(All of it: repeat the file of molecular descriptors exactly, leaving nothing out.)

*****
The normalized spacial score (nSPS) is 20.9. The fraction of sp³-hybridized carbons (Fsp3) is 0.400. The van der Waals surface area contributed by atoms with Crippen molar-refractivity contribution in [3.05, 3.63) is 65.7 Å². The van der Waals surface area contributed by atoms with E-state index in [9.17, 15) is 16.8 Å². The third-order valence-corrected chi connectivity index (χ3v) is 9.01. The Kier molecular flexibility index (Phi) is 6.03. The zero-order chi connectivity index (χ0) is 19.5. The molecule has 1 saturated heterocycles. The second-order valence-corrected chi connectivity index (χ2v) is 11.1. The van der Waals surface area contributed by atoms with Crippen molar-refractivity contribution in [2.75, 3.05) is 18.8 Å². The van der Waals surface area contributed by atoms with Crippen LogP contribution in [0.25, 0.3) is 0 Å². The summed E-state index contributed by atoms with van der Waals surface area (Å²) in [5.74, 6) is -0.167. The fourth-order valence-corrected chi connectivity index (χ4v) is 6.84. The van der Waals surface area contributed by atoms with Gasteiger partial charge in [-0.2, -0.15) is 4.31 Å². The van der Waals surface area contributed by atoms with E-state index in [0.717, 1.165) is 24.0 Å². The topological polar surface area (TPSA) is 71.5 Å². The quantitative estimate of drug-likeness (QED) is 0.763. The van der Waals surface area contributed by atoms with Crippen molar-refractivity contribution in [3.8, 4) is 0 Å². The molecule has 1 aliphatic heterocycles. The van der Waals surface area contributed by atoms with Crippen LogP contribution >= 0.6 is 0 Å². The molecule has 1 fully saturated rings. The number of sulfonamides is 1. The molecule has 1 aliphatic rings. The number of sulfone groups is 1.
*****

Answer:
The normalized spacial score (nSPS) is 20.9. The fraction of sp³-hybridized carbons (Fsp3) is 0.400. The van der Waals surface area contributed by atoms with Crippen molar-refractivity contribution in [3.05, 3.63) is 65.7 Å². The van der Waals surface area contributed by atoms with E-state index in [9.17, 15) is 16.8 Å². The third-order valence-corrected chi connectivity index (χ3v) is 9.01. The Kier molecular flexibility index (Phi) is 6.03. The zero-order chi connectivity index (χ0) is 19.5. The molecule has 1 saturated heterocycles. The second-order valence-corrected chi connectivity index (χ2v) is 11.1. The van der Waals surface area contributed by atoms with Crippen molar-refractivity contribution in [2.75, 3.05) is 18.8 Å². The van der Waals surface area contributed by atoms with Crippen LogP contribution in [0.25, 0.3) is 0 Å². The summed E-state index contributed by atoms with van der Waals surface area (Å²) in [5.74, 6) is -0.167. The fourth-order valence-corrected chi connectivity index (χ4v) is 6.84. The van der Waals surface area contributed by atoms with Gasteiger partial charge in [-0.2, -0.15) is 4.31 Å². The van der Waals surface area contributed by atoms with E-state index in [0.717, 1.165) is 24.0 Å². The topological polar surface area (TPSA) is 71.5 Å². The quantitative estimate of drug-likeness (QED) is 0.763. The van der Waals surface area contributed by atoms with Crippen molar-refractivity contribution in [3.8, 4) is 0 Å². The molecule has 1 aliphatic heterocycles. The van der Waals surface area contributed by atoms with Crippen LogP contribution >= 0.6 is 0 Å². The molecule has 1 fully saturated rings. The number of sulfonamides is 1. The molecule has 1 aliphatic rings. The number of sulfone groups is 1.